Bin Laden’s killers end Somalia hostage drama

The Special Forces commandos who swept into Somalia under cover of darkness to rescue two hostages, an American woman and a Danish man, were part of Seal team six, the same navy unit that killed Osama bin Laden, it has emerged.

The Seals killed nine pirates on Tuesday night before rescuing Jessica Buchanan (32) and Poul Hagen Thisted (60). They had been held hostage for three months after their kidnap from Galkayo, in the Galmudug region of Somalia, last October.

President Barack Obama, who authorised the mission two days ago, made no mention of it in his State of the Union address to Congress on Tuesday. But he was overheard congratulating defence secretary, Leon Panetta, on a “good job tonight” as he entered the House of Representatives chamber to give his address.

Minutes after he finished his speech, the president was on the phone to Buchanan’s father, John, to tell him that his daughter was safe.

Obama said in a predawn statement released by the White House on Wednesday: “Thanks to the extraordinary courage and capabilities of our special operations forces, yesterday Jessica Buchanan was rescued and she is on her way home.

“As commander-in-chief, I could not be prouder of the troops who carried out this mission and the dedicated professionals who supported their efforts. The US will not tolerate the abduction of our people and will spare no effort to secure the safety of our citizens and to bring their captors to justice,” he said.

Rescue plan
The pair was working for the DGG, a land mine clearance unit of the Danish Refugee Council, which confirmed the hostages were unharmed and “on their way to be reunited with their families”.

A senior administration official who was not authorised to speak publicly said new intelligence over the “deteriorating health” of Buchanan had prompted Obama to direct his security team to develop a rescue plan.

Mary Ann Olsen of the refugee council said Buchanan was “not that ill” and did not have to be hospitalised but did require medicine.

Olsen informed Thisted’s family of the successful military operation and said “they were very happy and incredibly relieved that it is over”. She said the freed hostages were in Djibouti and would soon be moved to a “safe haven”.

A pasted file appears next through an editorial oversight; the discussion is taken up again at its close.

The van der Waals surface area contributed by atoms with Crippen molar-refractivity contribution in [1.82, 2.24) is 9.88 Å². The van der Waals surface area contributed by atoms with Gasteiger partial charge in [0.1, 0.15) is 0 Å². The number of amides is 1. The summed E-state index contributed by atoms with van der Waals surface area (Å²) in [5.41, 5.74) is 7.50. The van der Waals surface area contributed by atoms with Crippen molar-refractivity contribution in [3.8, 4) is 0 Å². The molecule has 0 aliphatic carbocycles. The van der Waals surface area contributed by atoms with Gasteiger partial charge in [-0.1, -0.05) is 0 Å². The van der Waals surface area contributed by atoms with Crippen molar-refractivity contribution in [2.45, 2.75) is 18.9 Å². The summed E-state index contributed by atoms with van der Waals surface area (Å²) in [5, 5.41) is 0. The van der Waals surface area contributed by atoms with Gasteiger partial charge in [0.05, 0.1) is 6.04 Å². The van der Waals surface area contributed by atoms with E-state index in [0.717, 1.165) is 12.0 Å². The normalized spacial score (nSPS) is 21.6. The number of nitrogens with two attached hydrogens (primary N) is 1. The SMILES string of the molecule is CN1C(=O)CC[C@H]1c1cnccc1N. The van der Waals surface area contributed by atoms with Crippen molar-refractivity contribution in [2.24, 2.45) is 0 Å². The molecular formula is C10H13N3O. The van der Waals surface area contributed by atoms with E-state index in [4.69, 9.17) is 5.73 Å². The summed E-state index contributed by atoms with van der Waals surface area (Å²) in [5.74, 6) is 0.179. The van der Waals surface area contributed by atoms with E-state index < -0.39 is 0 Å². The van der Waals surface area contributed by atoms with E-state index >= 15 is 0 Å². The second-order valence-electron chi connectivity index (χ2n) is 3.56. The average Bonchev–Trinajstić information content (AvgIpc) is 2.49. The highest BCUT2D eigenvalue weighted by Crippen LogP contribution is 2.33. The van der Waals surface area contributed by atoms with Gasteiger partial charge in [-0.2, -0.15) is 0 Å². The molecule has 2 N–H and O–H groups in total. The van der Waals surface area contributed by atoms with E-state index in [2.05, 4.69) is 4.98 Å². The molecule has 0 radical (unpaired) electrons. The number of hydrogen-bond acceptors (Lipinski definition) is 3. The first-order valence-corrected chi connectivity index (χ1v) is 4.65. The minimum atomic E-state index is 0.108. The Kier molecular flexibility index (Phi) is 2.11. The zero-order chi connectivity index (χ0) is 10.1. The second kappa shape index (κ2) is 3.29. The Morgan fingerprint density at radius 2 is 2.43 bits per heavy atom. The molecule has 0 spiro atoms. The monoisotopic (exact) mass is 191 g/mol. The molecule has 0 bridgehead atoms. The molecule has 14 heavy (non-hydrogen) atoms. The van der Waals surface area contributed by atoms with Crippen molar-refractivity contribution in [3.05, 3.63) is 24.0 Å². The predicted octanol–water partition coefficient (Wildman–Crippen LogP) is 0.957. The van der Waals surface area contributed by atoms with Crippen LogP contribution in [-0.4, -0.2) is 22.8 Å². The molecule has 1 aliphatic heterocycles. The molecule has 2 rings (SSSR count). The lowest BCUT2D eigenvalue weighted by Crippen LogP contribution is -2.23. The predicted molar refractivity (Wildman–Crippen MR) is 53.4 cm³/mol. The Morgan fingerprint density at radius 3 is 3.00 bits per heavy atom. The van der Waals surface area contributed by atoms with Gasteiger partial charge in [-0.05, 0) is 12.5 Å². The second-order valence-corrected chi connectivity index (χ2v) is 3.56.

Pentagon officials have refused to discuss the details of the raid, which took place near the Somali town of Adado. But according to officials, who spoke on condition of anonymity, the rescue team — part of the naval special warfare development group — parachuted into the area before moving in on foot.

They arrived when the guards were asleep. A pirate who gave his name as Bile Hussein said the guards had been sleeping off the effects of the stimulant leaf khat, popular in Somalia, which they had been chewing for most of the evening. Hussein said he was not present, but had spoken to others who said that nine people had been killed and three were “taken away”. Officials said that the Seals had intended to capture the kidnappers, but, for reasons that have not been explained, nine were killed.

‘Treated brutally’
Following the operation, the rescue team and hostages flew by helicopter to Camp Lemonnier, a US base in Djibouti.

While the commandos were drawn from Seal team six, it is understood they were not the same personnel as those in the Bin Laden operation and officials stressed that members of the other armed forces were also involved in the rescue.

When the pair was kidnapped, hundreds of Somalis demonstrated against the act in the streets.

“We are really happy with the successful release of the innocents kidnapped by evildoers,” Muhammad Sahal, an elder in Galkayo town, said. “They were guests who were treated brutally. That was against Islam and our culture … These men have spoiled our good customs and culture, so Somalis should fight back.”

Several hostages are still being held in Somalia, including a British tourist, two Spanish doctors seized from neighbouring Kenya, and an American journalist who was kidnapped on Saturday.

Negotiations with Somali pirates are notoriously tricky and they typically only release hostages for multimillion-pound ransoms. A British couple, Paul and Rachel Chandler, who were kidnapped from their yacht by Somali pirates in 2009 and held captive for 13 months, were finally freed in November 2010 after an undisclosed sum was paid. —

Karen Mcveigh
Karen Mcveigh works from London, England. Global development reporter @Guardian Karen Mcveigh has over 3653 followers on Twitter.

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